When talking about the Scene and Shooting modes earlier, these are the options that all those modes change in order to get the desired effect. For all basic users the main features you want to pay attention to below are: Focus Mode, Resolution, Effects, Anti-Shake, Blink Detection, and Image Quality. For everybody else, you can find all the other features to tweak and set in order to get the perfect shot.
- Focus Mode — Auto Focus is what you want to be using most of the time. Macro is for when you want the camera to focus on objects less than 2 feet away. Finally if you’re at an important event and want to make sure everyone looks their best, turn on face detection to make the camera more accurately focus on faces you see in the viewfinder.
- Auto Focus
- Face Detection
- Timer — This causes the camera to take a picture at the time increment you set AFTER you press the Camera key.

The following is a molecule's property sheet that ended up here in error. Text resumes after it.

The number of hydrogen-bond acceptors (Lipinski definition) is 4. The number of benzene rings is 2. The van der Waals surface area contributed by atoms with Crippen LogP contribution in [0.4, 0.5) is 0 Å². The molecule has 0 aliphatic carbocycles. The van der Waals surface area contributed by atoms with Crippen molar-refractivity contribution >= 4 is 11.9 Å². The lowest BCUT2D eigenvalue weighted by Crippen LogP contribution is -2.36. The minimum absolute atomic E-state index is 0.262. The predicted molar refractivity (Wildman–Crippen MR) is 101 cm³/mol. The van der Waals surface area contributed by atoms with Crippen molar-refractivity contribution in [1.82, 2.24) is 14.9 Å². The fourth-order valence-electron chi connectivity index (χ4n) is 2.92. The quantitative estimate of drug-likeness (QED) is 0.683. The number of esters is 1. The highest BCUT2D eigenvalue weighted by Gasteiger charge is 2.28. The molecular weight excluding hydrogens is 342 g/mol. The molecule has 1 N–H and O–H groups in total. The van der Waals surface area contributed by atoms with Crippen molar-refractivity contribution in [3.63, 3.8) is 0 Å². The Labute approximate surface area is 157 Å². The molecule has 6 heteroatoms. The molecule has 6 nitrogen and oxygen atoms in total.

- 2 seconds
- 5 seconds
- 10 seconds
- Resolution — This is where you can set the quality of your photos. The higher the quality the more space they take up so keep that in mind if you want to take a lot of pictures.
- White Balance — This feature compensates for color differences found within different lighting conditions.
- Effect — You can apply different effects onto your images with these options.
- Negative — Will make your picture look like a film negative.
- Black and White — takes a picture in greyscale.
- Sepia — takes a picture with a brown tint to it.
- ISO — This will set your camera’s sensitivity to light. Use a higher ISO setting in lower or darker lighting conditions for the best effect.
- Metering — this determines the way in which the camera determines the exposure.
- Anti-Shake — to help prevent blurriness due to normal movements and shaking while taking the picture.
- Blink Detection — detects people who are blinking and warns you to not take the picture yet.